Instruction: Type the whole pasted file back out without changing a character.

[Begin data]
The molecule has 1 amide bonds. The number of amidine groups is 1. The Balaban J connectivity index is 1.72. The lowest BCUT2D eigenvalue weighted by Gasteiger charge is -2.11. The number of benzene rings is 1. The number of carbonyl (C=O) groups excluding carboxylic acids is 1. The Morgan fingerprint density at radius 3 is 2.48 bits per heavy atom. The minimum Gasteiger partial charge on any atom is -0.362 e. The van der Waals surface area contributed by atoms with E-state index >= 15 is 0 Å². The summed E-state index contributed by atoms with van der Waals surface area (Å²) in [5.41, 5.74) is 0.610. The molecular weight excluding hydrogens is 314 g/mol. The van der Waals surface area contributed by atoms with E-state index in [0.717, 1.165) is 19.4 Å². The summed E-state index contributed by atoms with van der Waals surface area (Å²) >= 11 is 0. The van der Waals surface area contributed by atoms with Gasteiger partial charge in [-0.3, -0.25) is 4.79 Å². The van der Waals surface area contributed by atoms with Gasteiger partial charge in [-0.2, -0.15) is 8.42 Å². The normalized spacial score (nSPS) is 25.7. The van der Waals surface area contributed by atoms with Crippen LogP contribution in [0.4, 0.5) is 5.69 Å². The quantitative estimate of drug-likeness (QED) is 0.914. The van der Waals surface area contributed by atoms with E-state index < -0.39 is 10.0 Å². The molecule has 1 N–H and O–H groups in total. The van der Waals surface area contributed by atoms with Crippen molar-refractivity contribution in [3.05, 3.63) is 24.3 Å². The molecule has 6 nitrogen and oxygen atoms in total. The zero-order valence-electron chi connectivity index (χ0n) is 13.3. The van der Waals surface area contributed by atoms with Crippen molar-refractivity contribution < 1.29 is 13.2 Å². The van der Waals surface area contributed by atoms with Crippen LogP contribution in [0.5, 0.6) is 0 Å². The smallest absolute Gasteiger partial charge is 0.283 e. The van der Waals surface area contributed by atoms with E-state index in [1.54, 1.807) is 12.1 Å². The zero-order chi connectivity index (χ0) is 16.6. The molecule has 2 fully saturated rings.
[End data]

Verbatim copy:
The molecule has 1 amide bonds. The number of amidine groups is 1. The Balaban J connectivity index is 1.72. The lowest BCUT2D eigenvalue weighted by Gasteiger charge is -2.11. The number of benzene rings is 1. The number of carbonyl (C=O) groups excluding carboxylic acids is 1. The Morgan fingerprint density at radius 3 is 2.48 bits per heavy atom. The minimum Gasteiger partial charge on any atom is -0.362 e. The van der Waals surface area contributed by atoms with E-state index >= 15 is 0 Å². The summed E-state index contributed by atoms with van der Waals surface area (Å²) in [5.41, 5.74) is 0.610. The molecular weight excluding hydrogens is 314 g/mol. The van der Waals surface area contributed by atoms with E-state index in [0.717, 1.165) is 19.4 Å². The summed E-state index contributed by atoms with van der Waals surface area (Å²) >= 11 is 0. The van der Waals surface area contributed by atoms with Gasteiger partial charge in [-0.3, -0.25) is 4.79 Å². The van der Waals surface area contributed by atoms with Gasteiger partial charge in [-0.2, -0.15) is 8.42 Å². The normalized spacial score (nSPS) is 25.7. The van der Waals surface area contributed by atoms with Crippen LogP contribution in [0.4, 0.5) is 5.69 Å². The quantitative estimate of drug-likeness (QED) is 0.914. The van der Waals surface area contributed by atoms with E-state index < -0.39 is 10.0 Å². The molecule has 1 N–H and O–H groups in total. The van der Waals surface area contributed by atoms with Crippen molar-refractivity contribution in [3.05, 3.63) is 24.3 Å². The molecule has 6 nitrogen and oxygen atoms in total. The zero-order valence-electron chi connectivity index (χ0n) is 13.3. The van der Waals surface area contributed by atoms with Crippen molar-refractivity contribution < 1.29 is 13.2 Å². The van der Waals surface area contributed by atoms with Crippen LogP contribution in [0.5, 0.6) is 0 Å². The smallest absolute Gasteiger partial charge is 0.283 e. The van der Waals surface area contributed by atoms with E-state index in [1.54, 1.807) is 12.1 Å². The zero-order chi connectivity index (χ0) is 16.6. The molecule has 2 fully saturated rings.